When Zola’s Twitter thread went viral, in its wake came fact checking and further reporting and questions of whether its author was a reliable narrator. (Zola has admitted to exaggerating and embellishing certain details in her Twitter retelling.) Then there was the discourse: On sex work, on agency, on violence, on victimization.

“I’m a student of the theater,” explains Bravo of her approach. “And I am not a journalist. So, facts? That’s not my journey. I was adapting the source material. If I were adapting Chekhov, August Wilson, Lorraine Hansberry, I wouldn’t be asking a question of facts. I would be treating the material like it was sacred text. And so that’s what I did here. The material was the sacred text, and it was true because it was true.”

Still, Zola makes a point to address the conflicting accounts that came from the other players in the story. Bravo read Stefani’s (as Zola’s frenemy is called in the film) version of events on Reddit and her then-boyfriend’s (Derrek) on Facebook. “Basically, each person had presented themselves a little bit differently and also each person made themselves the star of their own movie,” she says. “The best version of all three of those stories were told by our writer, Zola.”

Bravo includes an interlude from Stefani, in which she monologues to the camera that what you’ve heard up till then is opposite of what really happened and Zola is the antagonist of the story. The filmmaker calls her approach to this segment “Brechtian,” breaking the film’s mold and taking the baseline hyperbole to a place of almost parody.

“I thought there is a percentage of the audience that either consciously or unconsciously will arrive at this movie feeling that our white protagonist has not had a fair shot,” Bravo explains, “and they will inherently root for her, even though she’s a villain. And I mean, she’s a delicious villain that you want to root for anyways. Like, I totally get it.”

Bravo cast Riley Keough as Stefani opposite Paige’s Zola, with Nicholas Braun along for the ride as Derrek and Colman Domingo as Stefani’s menacing pimp. One person you won’t see in the film is Zola herself, who had hopes of visiting the Florida set and maybe even making a cameo. “That would have been cute, right?” she says in a rare moment of displeasure. “That was actually a huge miscommunication that kind of upsets me.” She was pregnant. Messages weren’t relayed. Schedules weren’t sent. “But I’ve healed since.”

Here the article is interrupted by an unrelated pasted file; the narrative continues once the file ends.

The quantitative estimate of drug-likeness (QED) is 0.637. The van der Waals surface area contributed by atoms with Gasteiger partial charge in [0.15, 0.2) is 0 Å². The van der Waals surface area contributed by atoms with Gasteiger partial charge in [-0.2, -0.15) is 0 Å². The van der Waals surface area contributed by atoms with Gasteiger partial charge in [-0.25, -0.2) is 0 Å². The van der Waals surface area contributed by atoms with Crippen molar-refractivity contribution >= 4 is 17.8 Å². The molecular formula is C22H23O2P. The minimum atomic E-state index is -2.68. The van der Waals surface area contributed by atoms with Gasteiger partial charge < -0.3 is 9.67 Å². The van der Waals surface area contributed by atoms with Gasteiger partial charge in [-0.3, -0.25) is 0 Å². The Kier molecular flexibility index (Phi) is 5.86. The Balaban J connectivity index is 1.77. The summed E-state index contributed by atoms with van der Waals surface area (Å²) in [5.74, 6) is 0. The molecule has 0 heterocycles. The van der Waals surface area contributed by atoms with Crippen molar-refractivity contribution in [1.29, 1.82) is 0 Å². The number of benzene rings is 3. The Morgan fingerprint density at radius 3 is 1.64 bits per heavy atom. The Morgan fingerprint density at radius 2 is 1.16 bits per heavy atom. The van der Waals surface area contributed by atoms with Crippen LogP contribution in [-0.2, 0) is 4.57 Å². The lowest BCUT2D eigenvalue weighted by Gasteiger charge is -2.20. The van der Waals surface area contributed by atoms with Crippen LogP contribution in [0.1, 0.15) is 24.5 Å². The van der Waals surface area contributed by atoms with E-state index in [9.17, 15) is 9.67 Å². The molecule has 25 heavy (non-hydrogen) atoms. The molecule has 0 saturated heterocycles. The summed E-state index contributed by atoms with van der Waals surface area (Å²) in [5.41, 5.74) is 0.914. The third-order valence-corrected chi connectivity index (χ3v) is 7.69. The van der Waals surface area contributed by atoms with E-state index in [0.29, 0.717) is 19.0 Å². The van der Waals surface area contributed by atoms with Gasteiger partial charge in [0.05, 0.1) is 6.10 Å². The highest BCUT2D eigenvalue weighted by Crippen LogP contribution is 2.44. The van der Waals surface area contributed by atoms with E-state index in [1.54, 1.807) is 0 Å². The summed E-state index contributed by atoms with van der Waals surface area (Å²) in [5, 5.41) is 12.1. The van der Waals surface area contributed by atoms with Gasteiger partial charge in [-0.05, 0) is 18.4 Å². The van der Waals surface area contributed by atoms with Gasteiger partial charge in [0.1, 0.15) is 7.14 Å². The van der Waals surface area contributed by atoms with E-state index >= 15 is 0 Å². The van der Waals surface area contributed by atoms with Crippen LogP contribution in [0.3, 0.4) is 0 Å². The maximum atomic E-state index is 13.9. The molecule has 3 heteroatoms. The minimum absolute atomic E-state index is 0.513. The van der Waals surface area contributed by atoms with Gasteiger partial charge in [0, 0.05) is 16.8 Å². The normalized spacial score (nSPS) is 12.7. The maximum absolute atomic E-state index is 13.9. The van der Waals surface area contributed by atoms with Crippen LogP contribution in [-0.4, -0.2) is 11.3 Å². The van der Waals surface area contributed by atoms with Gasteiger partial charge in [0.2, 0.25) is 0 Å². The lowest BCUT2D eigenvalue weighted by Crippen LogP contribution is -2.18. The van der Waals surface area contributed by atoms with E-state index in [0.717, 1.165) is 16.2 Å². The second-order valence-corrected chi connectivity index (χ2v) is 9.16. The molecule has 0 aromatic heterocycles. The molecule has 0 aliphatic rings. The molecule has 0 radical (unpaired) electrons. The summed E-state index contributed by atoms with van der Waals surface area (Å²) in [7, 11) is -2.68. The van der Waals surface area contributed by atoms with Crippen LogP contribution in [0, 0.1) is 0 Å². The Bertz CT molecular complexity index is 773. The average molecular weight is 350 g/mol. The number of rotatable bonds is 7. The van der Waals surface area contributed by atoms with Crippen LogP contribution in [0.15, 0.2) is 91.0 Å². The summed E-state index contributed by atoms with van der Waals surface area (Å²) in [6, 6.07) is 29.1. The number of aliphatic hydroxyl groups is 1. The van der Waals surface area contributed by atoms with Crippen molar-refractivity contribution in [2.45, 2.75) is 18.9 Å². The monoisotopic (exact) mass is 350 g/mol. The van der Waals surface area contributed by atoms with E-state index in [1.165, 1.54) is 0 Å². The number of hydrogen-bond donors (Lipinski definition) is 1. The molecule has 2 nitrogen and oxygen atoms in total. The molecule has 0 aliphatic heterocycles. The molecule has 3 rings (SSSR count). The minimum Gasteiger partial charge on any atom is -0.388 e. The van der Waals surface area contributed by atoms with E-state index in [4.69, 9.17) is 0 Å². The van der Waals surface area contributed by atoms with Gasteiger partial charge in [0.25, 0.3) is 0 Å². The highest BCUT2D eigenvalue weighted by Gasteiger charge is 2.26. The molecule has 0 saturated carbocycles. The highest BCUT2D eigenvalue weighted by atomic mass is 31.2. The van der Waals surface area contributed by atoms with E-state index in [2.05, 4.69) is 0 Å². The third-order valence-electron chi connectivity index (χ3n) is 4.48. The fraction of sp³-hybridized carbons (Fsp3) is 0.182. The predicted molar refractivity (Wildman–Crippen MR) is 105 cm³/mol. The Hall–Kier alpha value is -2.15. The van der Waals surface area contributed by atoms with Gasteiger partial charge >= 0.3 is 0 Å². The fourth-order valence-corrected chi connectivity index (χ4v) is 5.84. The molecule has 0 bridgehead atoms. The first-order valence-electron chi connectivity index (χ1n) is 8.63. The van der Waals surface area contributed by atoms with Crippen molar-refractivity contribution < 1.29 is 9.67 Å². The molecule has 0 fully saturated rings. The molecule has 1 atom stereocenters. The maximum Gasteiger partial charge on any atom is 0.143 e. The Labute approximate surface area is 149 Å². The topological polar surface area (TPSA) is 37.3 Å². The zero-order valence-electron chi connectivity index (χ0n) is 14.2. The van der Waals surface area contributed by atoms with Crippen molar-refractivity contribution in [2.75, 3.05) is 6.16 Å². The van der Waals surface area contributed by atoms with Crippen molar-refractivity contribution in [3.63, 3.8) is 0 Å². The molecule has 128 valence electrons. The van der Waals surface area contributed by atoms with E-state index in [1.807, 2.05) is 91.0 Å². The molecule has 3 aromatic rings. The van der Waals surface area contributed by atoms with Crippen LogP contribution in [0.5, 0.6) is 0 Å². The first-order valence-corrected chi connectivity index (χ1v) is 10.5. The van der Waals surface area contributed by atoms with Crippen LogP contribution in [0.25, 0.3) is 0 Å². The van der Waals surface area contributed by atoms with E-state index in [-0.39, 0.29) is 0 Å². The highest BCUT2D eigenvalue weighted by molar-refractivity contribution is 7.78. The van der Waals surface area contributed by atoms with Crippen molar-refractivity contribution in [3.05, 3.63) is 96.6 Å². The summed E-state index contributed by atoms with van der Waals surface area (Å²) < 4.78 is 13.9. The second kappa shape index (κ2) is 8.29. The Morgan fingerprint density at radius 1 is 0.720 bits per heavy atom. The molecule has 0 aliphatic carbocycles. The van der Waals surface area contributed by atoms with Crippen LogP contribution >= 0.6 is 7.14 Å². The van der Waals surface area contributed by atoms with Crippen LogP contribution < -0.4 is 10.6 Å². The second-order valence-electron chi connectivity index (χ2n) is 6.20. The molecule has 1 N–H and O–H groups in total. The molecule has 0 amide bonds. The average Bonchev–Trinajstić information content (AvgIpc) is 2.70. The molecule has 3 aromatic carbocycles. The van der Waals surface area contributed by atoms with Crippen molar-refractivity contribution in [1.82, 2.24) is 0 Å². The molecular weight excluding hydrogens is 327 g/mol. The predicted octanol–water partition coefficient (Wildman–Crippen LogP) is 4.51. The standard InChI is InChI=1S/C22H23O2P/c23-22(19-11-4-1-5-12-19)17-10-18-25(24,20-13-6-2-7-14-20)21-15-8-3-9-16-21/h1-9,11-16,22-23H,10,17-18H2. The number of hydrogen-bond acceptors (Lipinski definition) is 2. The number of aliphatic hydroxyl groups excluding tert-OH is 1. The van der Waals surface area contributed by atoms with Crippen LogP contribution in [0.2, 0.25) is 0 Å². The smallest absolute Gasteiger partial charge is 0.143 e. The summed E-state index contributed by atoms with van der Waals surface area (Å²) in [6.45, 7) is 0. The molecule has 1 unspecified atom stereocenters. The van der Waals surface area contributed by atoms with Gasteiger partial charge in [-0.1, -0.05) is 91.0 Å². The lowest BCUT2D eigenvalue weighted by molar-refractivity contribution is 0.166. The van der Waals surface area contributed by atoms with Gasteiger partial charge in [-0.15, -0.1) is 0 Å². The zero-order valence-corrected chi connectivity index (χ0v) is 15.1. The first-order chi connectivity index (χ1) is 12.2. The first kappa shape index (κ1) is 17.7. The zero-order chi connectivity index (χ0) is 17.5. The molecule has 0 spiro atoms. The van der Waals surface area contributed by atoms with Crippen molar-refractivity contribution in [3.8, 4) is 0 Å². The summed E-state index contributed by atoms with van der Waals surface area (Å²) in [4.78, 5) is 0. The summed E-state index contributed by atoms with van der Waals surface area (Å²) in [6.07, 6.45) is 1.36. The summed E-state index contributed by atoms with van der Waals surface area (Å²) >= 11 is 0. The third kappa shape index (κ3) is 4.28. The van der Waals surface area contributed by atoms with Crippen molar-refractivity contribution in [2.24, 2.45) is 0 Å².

“The next one,” Bravo promises her.

Like the thread that birthed it, Zola, the movie, is often outrageous and riotously funny, with a sobering undercurrent of profundity. Zola’s story concludes with her returning to Detroit, only to get a call from Stefani four days later. She’s in Las Vegas, using her jail call to phone Zola. “I said, ‘Florida? Murder? U have the wrong number!'” Zola writes, before delivering a final twist.

The movie ends a little earlier and a little differently than #TheStory.

“I really like ending in an ellipsis,” Bravo says. “The story I wanted to tell was a story about friendship. I wanted to tell a story about these two women who fell in love and experienced something chemical that was sexual and non-sexual all at the same time. And that first tweet tells it to you: Do you want to hear a story about how me and this bitch here fell out? And we heard it. That was the story. It was done.”

And still, “A part of me thought, you’re going to walk away from this going, ‘But I don’t want it to end.’ Right?” And if you ask Bravo, it doesn’t need to. “You’ll go seek out the original source material. You’ll read it. And you’ll get a sort of loop close on that.”

As for Zola, the person, the release of Zola is a new ending to her story. Something traumatic that happened to her became something she reclaimed, 140 characters at a time, and is now something she can’t wait to relive with the world.

“That particular experience I’ve processed so, so many times. Every time I watch the movie, it feels less like something that happened to me and more like an experience, you know what I mean?” she asks, looking into the middle distance. “I’ve healed from it. Me writing about it was me healing from it. Me sharing it was me healing from it. For me, it was one of those things where it’s like, ‘I’m going to laugh about this later.’ And so now I can laugh.”

Zola is in theaters on June 30.